Signal, noise, and bias in yeast MNase-seq data
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This is an optional challenge for students interested in applying what we have learned in class to a real computational genomics research problem; practicing the skills of using Python or R (or any other tool you wish) to visualize, analyze, model, and interpret real genomic data; and exploring the science linking chromatin structure and transcriptional regulation. Since this problem represents an open challenge for the genomics community, you are free to choose the approaches you use to analyze the data, as well as the questions you explore.
CitationMacAlpine, David Michael (2014). Signal, noise, and bias in yeast MNase-seq data. Retrieved from http://db.cs.duke.edu/courses/compsci260/fall14/#data.
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Associate Professor of Pharmacology and Cancer Biology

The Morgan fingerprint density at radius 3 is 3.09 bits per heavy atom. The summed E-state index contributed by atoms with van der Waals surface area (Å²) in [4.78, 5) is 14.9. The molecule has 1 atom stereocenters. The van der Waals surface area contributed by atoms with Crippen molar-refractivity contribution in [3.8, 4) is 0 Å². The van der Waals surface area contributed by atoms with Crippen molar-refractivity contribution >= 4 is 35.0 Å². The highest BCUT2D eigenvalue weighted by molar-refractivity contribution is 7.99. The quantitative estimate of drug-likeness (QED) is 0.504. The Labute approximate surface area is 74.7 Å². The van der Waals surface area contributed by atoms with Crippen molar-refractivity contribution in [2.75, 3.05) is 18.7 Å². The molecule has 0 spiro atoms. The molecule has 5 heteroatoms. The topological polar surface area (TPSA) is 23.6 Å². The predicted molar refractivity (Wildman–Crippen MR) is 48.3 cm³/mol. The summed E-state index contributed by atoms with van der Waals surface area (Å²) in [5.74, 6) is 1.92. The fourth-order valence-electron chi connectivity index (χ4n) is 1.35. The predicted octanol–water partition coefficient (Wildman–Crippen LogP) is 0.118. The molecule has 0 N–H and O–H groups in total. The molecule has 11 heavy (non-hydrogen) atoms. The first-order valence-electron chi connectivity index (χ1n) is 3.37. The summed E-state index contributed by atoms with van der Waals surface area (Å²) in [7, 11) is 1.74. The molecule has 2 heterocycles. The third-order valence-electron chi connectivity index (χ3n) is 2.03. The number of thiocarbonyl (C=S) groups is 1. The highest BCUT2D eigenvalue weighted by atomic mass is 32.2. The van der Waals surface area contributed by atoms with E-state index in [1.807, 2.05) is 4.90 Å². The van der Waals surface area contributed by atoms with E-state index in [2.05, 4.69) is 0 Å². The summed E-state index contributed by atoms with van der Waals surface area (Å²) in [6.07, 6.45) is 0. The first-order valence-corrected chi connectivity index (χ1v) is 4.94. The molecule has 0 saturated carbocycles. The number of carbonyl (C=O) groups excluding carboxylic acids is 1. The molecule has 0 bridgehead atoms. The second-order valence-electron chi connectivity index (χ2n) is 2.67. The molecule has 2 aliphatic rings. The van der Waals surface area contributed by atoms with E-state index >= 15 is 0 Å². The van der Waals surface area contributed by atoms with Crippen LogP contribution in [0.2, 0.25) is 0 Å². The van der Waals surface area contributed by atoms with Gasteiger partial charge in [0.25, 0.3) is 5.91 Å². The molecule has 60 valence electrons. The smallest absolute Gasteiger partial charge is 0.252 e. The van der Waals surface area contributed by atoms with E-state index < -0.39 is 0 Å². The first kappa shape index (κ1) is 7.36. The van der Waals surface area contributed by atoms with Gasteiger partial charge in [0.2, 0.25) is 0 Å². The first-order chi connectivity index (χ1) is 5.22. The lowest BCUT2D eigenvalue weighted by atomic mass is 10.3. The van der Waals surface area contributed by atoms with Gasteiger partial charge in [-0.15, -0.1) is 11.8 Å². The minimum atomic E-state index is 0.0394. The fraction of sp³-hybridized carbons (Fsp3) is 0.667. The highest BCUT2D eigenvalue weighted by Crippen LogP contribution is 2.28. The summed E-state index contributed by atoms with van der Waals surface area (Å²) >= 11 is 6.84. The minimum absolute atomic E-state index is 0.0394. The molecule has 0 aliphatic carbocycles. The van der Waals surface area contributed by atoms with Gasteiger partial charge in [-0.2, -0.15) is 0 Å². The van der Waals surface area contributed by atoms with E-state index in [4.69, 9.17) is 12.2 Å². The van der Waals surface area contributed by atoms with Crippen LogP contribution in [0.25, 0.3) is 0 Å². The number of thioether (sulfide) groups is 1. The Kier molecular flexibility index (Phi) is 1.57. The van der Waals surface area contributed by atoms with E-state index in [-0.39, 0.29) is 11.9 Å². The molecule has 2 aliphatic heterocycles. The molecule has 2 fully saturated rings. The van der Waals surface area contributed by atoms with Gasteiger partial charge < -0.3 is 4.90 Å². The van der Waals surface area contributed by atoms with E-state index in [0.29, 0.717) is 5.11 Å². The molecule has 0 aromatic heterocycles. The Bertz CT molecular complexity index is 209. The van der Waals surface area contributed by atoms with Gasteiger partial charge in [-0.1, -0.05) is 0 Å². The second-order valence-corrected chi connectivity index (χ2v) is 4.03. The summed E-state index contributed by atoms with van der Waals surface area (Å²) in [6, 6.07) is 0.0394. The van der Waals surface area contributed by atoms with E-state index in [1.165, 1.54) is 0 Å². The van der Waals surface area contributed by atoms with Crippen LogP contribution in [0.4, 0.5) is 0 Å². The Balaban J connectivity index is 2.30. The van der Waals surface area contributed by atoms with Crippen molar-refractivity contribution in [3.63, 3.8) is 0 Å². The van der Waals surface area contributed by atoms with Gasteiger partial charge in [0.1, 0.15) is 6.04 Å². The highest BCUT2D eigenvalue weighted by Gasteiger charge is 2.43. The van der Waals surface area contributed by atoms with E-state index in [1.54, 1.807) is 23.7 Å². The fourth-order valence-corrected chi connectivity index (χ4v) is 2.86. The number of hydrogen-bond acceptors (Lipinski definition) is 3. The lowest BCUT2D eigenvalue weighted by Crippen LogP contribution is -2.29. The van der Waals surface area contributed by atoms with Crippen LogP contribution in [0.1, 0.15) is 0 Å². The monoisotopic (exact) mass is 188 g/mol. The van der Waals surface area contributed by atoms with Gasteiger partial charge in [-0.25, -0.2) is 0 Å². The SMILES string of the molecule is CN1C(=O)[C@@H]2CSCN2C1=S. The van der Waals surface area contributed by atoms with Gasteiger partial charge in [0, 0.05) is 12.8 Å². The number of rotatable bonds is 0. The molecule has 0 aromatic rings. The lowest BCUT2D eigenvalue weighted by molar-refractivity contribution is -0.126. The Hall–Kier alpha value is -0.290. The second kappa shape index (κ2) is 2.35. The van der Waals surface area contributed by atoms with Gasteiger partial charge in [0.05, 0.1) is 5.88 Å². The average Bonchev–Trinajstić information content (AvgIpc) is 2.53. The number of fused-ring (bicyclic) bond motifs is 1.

Our laboratory is interested in understanding the mechanisms by which the molecular architecture of the chromosome regulates fundamental biological processes such as replication and transcription. Specifically, how are replication, transcription and chromatin modification coordinated on a genomic scale to maintain genomic stability? We are addressing this question by using genomic, computational and biochemical approaches in the model organism Drosophila melanogaster. DNA replica
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Rights for Collection: Data Expeditions